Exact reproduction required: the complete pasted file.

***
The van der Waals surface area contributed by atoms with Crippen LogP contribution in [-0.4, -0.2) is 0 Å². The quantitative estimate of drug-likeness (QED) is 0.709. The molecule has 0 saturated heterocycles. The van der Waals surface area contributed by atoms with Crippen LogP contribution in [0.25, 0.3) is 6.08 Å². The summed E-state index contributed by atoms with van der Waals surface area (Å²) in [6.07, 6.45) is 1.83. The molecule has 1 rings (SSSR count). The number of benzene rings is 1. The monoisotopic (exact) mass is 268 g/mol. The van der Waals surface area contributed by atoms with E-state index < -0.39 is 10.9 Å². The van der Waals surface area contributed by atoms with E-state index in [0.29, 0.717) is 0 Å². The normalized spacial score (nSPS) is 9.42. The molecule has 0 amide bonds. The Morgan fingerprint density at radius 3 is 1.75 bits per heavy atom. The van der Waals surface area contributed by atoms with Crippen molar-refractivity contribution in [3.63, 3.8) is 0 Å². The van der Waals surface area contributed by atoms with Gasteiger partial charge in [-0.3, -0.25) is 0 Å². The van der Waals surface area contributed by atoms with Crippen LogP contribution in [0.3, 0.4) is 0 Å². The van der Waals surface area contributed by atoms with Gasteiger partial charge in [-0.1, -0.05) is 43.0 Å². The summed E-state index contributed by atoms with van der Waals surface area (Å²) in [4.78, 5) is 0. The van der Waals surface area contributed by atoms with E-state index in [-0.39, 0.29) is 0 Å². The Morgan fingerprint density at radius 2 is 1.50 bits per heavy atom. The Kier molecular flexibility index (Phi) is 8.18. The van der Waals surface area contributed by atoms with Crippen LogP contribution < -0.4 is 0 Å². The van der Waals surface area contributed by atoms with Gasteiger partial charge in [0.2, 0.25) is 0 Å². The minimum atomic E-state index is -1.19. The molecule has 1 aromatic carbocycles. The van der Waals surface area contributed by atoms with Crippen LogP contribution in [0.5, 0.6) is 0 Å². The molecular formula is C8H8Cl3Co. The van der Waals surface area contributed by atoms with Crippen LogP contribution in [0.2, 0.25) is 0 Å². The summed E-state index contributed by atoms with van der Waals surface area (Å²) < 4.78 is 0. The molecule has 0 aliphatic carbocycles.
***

The van der Waals surface area contributed by atoms with Crippen LogP contribution in [-0.4, -0.2) is 0 Å². The quantitative estimate of drug-likeness (QED) is 0.709. The molecule has 0 saturated heterocycles. The van der Waals surface area contributed by atoms with Crippen LogP contribution in [0.25, 0.3) is 6.08 Å². The summed E-state index contributed by atoms with van der Waals surface area (Å²) in [6.07, 6.45) is 1.83. The molecule has 1 rings (SSSR count). The number of benzene rings is 1. The monoisotopic (exact) mass is 268 g/mol. The van der Waals surface area contributed by atoms with E-state index < -0.39 is 10.9 Å². The van der Waals surface area contributed by atoms with E-state index in [0.29, 0.717) is 0 Å². The normalized spacial score (nSPS) is 9.42. The molecule has 0 amide bonds. The Morgan fingerprint density at radius 3 is 1.75 bits per heavy atom. The van der Waals surface area contributed by atoms with Crippen molar-refractivity contribution in [3.63, 3.8) is 0 Å². The van der Waals surface area contributed by atoms with Gasteiger partial charge in [-0.3, -0.25) is 0 Å². The van der Waals surface area contributed by atoms with Crippen LogP contribution in [0.3, 0.4) is 0 Å². The van der Waals surface area contributed by atoms with Gasteiger partial charge in [-0.1, -0.05) is 43.0 Å². The summed E-state index contributed by atoms with van der Waals surface area (Å²) in [4.78, 5) is 0. The van der Waals surface area contributed by atoms with E-state index in [-0.39, 0.29) is 0 Å². The Morgan fingerprint density at radius 2 is 1.50 bits per heavy atom. The Kier molecular flexibility index (Phi) is 8.18. The van der Waals surface area contributed by atoms with Crippen LogP contribution < -0.4 is 0 Å². The van der Waals surface area contributed by atoms with Gasteiger partial charge in [0.2, 0.25) is 0 Å². The minimum atomic E-state index is -1.19. The molecule has 1 aromatic carbocycles. The van der Waals surface area contributed by atoms with Crippen LogP contribution in [0.5, 0.6) is 0 Å². The molecular formula is C8H8Cl3Co. The van der Waals surface area contributed by atoms with Crippen LogP contribution in [0.2, 0.25) is 0 Å². The summed E-state index contributed by atoms with van der Waals surface area (Å²) < 4.78 is 0. The molecule has 0 aliphatic carbocycles.